Sending out graduation invitations lets your family and friends share your accomplishment, even if you haven't seen them in years. This major milestone requires a bit of old-fashioned etiquette as you address the invitation envelopes. Formal graduation invitations typically have two envelopes: a larger outer envelope designed to hold the address and a smaller inner envelope to cover the invitation itself.
Write, Don't Type
Although it seems to take forever, proper etiquette dictates you hand write all the addresses on your graduation invitations. Use blue or black ink; crazy colors don't match the formal nature. The invitations should go out four to six weeks before the ceremony, but you don't have to mail them all the same day. Give yourself several days to complete the addressing so the handwriting stays neat and legible. For your return address, you can hand write it on the back envelope flap or use a printed label.
Outer Envelope Titles
The outside envelope is the most formal area. Use proper titles, such as "Mr." or "Dr. and Mrs." For married couples with different last names, list the woman's name first, followed by "and" and the husband's name. If the recipient is a woman and you don't know whether she is married, use "Ms." as a default title. It's customary to treat widowed women as if they were still married, so a title such as "Mrs. John Doe" is proper etiquette. If she's divorced, the title "Mrs." still applies, although you should use her first and last name, such as "Mrs. Jane Doe."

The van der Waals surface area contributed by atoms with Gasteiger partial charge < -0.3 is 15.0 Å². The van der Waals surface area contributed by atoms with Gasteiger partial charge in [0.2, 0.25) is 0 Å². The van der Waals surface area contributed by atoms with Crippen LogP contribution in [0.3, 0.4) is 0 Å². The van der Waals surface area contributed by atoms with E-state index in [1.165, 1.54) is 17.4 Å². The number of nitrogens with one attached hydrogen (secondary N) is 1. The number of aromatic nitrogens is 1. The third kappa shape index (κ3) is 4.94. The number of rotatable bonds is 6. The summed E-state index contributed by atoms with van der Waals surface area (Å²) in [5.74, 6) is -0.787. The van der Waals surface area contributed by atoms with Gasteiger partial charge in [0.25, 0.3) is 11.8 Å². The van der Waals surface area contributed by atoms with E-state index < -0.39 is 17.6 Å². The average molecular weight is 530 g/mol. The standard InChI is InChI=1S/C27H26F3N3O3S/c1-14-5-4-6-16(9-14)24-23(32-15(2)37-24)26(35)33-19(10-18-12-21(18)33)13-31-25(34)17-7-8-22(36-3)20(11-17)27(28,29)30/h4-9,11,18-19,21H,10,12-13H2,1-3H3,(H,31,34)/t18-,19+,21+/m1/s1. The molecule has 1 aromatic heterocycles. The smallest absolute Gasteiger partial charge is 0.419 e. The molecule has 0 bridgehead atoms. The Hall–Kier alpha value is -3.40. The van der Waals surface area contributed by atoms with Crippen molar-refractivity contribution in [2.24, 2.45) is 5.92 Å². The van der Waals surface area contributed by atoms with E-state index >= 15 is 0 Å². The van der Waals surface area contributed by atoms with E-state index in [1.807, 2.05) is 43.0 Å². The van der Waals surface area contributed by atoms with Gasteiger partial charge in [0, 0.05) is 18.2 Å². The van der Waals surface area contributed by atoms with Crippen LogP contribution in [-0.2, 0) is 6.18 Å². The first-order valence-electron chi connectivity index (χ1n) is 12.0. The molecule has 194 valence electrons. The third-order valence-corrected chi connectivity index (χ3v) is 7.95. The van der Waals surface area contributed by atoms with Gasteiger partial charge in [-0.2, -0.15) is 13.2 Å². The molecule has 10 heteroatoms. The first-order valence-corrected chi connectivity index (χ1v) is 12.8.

List same-sex couples alphabetically if the have different last names or use the title "Messrs." for men and "Mmes." for women if they have the same last name. For example, the name line might read, "Messrs. Jake and John Doe."
Outer Envelope Names and Addresses
If the recipient goes by a nickname, use his full first name on the outer envelope, unless he goes by his middle name. In that case, list his first name and middle initial in addition to the last name.
Don't abbreviate street names in the address. Spell out state names too. The only acceptable abbreviations are titles in the name line.
Names on Inner Envelope
You can relax a little on the inner envelope. These still must be handwritten in blue or black ink, but you can switch from formal titles to the names you typically call the recipients, such as "Uncle Joe and Aunt Jane." If the recipient isn't someone you know well enough to list first names, stick with titles and last names, such as "Mr. and Mrs. Smith."
- Ray Robert Green/Demand Media